Photo by Daniel Vaughan
The Kente Tomahawk and Knife Throwing Club Celebrates 20 Years on a Seventh Generation Farm
Prince Edward County resident Roger Redner is passionate about local pioneering history, with very good reason. He is the seventh generation living on the same land, same farm, settled in the 1700s by his ancestors, United Empire Loyalists.
“The land was deeded from the Crown, about 1,000 acres,” said Roger who just celebrated his 80th birthday. “Rednersville was incorporated in late 1700s. My ancestors were mostly flatlanders, while I became a professional trapper of fur-bearing animals like muskrats, racoons, and beaver, shipping pelts to a North Bay auction house. We originally started with the Ontario Trappers Association; that went under, and the trappers all regrouped and formed the trapper-owned Ontario Fur Managers (OFM), with support from First Nations trappers. The OFM sells more than a million dollars of fur a year.”
Closer to home, 25 years ago, Roger started participating in pioneer day re-enactments at Ameliasburgh Pioneer Village every Victoria Day weekend. “The games always included throwing tomahawks and knives, as one of their fun activities. Everybody was looking for tomahawks and couldn’t find any, so I started designing them.” Different from a hatchet, the tomahawk has a 20-inch handle with a one-degree taper onto which a four-inch (maximum) blade is swaged. The blade is precision cast, guaranteed within 1,000th of a millimetre. The design is traditional, Roger owns the mould and makes 50 at a time.
Immersed in the sport, Roger formed the Kente Tomahawk and Knife Throwing Club 20 year ago. “We get together every Tuesday night at the other end of my farm, at my daughter’s place on Victoria Road. It costs five dollars for two hours. We have five different throws from right and left handed, and underhand and backwards. We give trophies for a high score, and 50-50 scores also. Then we throw knives. I own the moulds for them too.”
The target is a log cut eight inches thick with a playing card placed sideways on it. Participants get five throws from 12 feet away. If they nick the card, that’s three points. Cutting the card in half is five points, and one point for sticking it in the log.
“I enjoy it because it is so much fun, and someone is always digging the other guy, like
‘Why did you throw it that way?’ he laughed. “When it leaves your hand, you don’t have any control. It’s gone. It’s a good, clean, fun night, and what can you do for five bucks for two hours?”
It’s good practice for The Gathering of Friends re-enactment on Victoria Day weekend for the opening of the Ameliasburgh Museum. “We’re all dressed in buckskin, you bet,” assured Roger.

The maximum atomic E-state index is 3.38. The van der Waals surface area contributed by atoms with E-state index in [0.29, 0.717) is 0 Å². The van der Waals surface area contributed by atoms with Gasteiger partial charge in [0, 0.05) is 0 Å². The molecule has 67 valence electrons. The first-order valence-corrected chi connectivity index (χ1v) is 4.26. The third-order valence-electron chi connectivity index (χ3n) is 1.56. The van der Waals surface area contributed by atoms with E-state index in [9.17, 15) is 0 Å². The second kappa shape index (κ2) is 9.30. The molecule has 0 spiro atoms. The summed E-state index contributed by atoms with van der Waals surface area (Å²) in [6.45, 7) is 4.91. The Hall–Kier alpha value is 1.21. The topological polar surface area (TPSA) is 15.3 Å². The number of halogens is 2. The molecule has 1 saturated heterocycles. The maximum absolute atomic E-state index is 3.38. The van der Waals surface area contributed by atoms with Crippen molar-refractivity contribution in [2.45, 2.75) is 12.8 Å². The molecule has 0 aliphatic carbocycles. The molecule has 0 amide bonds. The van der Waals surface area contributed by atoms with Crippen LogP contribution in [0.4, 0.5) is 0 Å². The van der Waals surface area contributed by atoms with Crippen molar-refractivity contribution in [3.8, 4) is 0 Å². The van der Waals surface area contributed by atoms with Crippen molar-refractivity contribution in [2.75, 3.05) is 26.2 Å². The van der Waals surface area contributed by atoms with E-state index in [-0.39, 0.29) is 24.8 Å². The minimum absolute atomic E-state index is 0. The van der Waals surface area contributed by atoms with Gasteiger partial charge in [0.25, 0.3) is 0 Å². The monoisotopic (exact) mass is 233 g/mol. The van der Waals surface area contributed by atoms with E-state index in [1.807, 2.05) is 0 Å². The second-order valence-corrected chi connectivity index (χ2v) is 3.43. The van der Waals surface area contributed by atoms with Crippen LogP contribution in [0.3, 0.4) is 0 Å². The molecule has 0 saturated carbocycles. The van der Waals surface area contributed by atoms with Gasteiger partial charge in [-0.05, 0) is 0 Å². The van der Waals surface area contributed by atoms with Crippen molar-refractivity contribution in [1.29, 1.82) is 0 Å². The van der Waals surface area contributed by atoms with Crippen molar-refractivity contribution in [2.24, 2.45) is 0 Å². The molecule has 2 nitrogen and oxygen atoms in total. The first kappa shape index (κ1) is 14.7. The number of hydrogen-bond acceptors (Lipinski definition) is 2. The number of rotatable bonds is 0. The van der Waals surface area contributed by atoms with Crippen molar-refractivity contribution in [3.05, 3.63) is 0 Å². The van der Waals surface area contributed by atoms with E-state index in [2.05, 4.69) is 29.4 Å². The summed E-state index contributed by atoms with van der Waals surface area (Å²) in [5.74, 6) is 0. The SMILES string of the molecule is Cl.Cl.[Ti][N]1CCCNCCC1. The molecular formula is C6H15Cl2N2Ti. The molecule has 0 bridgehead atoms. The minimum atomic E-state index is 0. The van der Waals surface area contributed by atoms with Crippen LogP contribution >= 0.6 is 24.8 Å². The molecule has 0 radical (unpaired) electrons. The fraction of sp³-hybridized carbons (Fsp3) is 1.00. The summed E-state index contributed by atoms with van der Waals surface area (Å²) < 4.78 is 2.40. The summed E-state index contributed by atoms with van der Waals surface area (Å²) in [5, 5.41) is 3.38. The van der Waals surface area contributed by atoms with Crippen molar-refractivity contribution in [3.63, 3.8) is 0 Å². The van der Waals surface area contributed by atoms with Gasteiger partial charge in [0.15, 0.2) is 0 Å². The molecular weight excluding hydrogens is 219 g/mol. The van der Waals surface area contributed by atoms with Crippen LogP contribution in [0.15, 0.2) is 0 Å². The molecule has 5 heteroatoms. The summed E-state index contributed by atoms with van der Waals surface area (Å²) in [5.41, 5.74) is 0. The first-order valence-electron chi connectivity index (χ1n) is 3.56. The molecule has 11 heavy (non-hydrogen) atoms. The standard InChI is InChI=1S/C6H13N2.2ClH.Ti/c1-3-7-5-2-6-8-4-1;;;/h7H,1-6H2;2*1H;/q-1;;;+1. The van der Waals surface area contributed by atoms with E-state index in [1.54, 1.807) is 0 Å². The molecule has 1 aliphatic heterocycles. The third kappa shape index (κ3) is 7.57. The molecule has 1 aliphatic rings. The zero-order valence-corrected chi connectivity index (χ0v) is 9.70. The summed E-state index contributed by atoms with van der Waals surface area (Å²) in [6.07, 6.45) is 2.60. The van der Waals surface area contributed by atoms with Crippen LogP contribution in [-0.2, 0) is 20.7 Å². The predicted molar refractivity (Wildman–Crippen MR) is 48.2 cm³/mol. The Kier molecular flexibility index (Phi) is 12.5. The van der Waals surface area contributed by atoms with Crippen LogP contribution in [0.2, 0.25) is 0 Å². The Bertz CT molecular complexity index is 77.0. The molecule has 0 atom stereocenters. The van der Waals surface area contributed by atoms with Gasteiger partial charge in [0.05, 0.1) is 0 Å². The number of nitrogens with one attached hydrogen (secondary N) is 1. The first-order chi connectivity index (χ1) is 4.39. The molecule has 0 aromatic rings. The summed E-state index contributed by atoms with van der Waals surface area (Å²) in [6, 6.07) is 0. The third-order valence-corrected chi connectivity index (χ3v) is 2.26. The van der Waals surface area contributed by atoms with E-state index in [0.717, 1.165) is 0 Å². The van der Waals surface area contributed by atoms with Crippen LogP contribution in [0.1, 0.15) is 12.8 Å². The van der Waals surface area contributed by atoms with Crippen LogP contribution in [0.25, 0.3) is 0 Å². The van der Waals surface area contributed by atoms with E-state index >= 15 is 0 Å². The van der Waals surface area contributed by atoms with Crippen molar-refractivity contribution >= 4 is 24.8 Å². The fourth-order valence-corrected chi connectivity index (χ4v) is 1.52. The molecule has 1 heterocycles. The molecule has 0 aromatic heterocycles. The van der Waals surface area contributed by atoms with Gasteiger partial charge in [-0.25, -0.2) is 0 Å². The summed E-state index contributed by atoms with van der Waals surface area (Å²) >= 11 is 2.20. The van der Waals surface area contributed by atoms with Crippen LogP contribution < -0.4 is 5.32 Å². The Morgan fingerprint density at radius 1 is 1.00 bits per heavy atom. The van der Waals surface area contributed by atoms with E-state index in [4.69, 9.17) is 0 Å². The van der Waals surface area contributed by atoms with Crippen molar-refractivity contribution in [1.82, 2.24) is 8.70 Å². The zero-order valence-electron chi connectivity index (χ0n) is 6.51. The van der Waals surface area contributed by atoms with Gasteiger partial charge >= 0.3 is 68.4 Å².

“We have 35 prospector tents and usually a teepee. We have traditional games like atlatl – a tool that uses leverage to achieve greater velocity in launching a five-foot giant arrow. We also have hoop races, sling shot, peanut toss, and rabbit sticks. The settlers played along with the Aboriginal People because they didn’t have their own games. In those days, you made your own. We also have trading tables covered with red blankets, like olden times.”
Club member Rick Hamilton of Brighton, a former paratrooper and retired RCMP officer studying to become a pastor, met Roger while they were members of a blacksmith association.
“We are all re-enactors of the War of 1812 at the Village. To stay true to the period, we can only wear buckskin, no modern day anything, dressed as hunters, trappers, farmers, all pioneers. We have quite a few First Nations people in the group honouring their heritage. In the long bow competitions, the arrows must be old, and hand made by a fletcher. The First Nations started the games, teaching and helping the pioneers a lot. If it wasn’t for the them, the settlers would not have survived the first few winters. We owe them more than we can even say.”
“What I value most in the club is the camaraderie. We all laugh and kid each other. Get a bunch of guys together, and they give you a hard time,” laughs Rick. “In a good way, they try to get you going. I get a wall of trophies and fresh air and it’s great fun and excellent for hand/eye coordination.”
The club’s youngest member is Roger’s daughter, Kelly Dolihan. “It’s such a good time, it’s recreational and social with a great group of friends. You are wielding a (formidable) weapon, and not everyone does it. I have been doing it since I was 13, so it’s kind of second nature.”
Member Ken Scherk, in his late 70s, throws while holding a cane. “It gives me a night out with a mixed bag of people. It’s something different from bowling. I have always been interested in western history and was in the Upper Canada Rifles an early re-enactment group. Some of the club’s fellows are bringing their grandchildren, and they are getting good at it.”
The Kente Tomahawk and Knife Throwing Club welcomes new members. For information, call Roger at 613.969.8139 or Rick at 613.475.9970.